Tour Will Push for "Generational" Debt Reporting

Tour Will Push for "Generational" Debt Reporting

By Adam O'Neal - September 27, 2013

Amid a series of budget impasses on Capitol Hill, a nonpartisan advocacy group called The Can Kicks Back (TCKB) has launched a national tour to generate support among young voters for bipartisan debt reduction legislation.

The Generational Equity Tour, featuring renowned deficit hawks such as former Sen. Alan Simpson and former U.S. Comptroller General David Walker, is pushing for the passage of the Inform Act. The bill, introduced in the Senate in July by Democrat Tim Kaine of Virginia and Republican John Thune of South Dakota, would require the federal government to disclose fiscal gap and generational accounting analyses in federal budgets and other legislative processes.

Fiscal gap analyses measure the projected difference in total government liabilities (including outlays typically left off the books in such computations: Social Security, Medicare and Medicaid) and revenue over the long term (75 years). Generational accounting analyzes net taxes, or what each generation pays in taxes over a lifetime vs. what they receive through programs like Medicare and Social Security.

Critics of the Inform Act, such as Los Angeles Times business columnist Michael Hiltzik, say that generational accounting doesn’t differentiate between transitory expenditures of dubious value and longtime federal investments in infrastructure and other undertakings that confer lasting benefits.

“An appropriation to send a congressional committee on a junket to the Bahamas carries the same weight as building a schoolhouse or a bridge,” he wrote.

In response, Boston University economist Laurence Kotlikoff rejoined that the difference between simple spending and investments was irrelevant, because the “objective is to understand which generations will pay for those public goods and other government spending.” (Kotlikoff and fellow economist Alan Auerbach are credited with developing the fiscal gap and generational accounting concepts.)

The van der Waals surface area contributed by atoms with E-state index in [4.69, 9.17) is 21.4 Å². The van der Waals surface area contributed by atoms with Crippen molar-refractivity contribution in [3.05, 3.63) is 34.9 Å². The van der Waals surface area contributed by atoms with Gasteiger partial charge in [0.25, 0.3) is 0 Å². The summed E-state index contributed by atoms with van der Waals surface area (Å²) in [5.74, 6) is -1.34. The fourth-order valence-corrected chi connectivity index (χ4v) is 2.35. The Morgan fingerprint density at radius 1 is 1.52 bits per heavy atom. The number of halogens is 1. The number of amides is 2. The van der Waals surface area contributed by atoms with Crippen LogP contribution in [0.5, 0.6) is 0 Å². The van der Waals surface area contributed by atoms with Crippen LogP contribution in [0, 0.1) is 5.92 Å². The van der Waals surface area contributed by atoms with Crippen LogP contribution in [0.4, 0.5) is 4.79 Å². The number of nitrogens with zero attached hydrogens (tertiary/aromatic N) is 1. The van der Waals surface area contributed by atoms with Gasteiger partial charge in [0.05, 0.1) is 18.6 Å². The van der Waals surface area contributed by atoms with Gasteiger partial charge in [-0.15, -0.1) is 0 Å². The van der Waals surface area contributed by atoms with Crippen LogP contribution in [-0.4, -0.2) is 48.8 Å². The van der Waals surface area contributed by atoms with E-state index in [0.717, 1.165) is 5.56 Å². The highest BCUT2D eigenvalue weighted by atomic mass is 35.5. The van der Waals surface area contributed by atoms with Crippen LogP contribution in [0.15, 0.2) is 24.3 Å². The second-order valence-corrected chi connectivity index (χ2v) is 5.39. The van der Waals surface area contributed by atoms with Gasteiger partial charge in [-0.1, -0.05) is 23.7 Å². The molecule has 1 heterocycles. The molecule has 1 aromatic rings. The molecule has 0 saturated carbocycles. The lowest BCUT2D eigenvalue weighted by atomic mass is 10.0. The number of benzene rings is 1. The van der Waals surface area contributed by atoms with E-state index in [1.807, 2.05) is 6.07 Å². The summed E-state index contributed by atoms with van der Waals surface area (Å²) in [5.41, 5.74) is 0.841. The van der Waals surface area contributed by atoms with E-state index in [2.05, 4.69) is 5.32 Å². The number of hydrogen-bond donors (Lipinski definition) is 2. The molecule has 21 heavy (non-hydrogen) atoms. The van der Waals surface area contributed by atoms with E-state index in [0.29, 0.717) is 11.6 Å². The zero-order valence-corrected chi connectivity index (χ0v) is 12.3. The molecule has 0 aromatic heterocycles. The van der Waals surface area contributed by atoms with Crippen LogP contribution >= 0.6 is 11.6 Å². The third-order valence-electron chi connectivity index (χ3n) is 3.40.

TCKB Field Director Nick Troiano, who is organizing the tour, told RealClearPolitics that he was unsure when, or if, either chamber would vote on the bill. He added that the group is still lobbying for more co-sponsors.

TCKB isn’t supporting other legislation, but Troiano said that in the coming months the organization would be “crowd-sourcing what a millennial budget would look like.”

“We’re not expecting a grand generational bargain this month or this year, but [the tour] is a key first step,” he added.

The group is stressing generational inequality to drum up support among younger voters, citing statistics that show an increased concentration of wealth among older generations. The group argues that current federal spending is more focused on entitlement spending than on investments that help younger generations.

The five-week tour, which began at the University of California, Berkeley, includes panel discussions and screenings of a deficit documentary titled “Overdraft.” Aside from Simpson and Walker, speakers include: philanthropist Stanley Druckenmiller, president and CEO of Harlem Children’s Zone Geoffrey Canada, and Reps. Patrick Murphy of Florida and Aaron Schock of Illinois, among others.

One major challenge for the group will be generating excitement about fiscal policy among millennials. Troiano said that around 300 students visited the group’s tent at UC Berkeley, with another 100 attending a panel discussion in the evening.

“The challenge for us is explaining why this won’t just be a problem 20, 30 or 40 years from now,” he said.

Troiano said the group was “aiming for” the tour to end with a final rally in Washington, D.C., on Oct. 31. At that event, TCKB will deliver tin cans to legislators that bear messages from students across the country.

“Our future is at stake here,” lamented Troiano. 

Adam O'Neal is a political reporter for RealClearPolitics. He can be reached at Follow him on Twitter @RealClearAdam.

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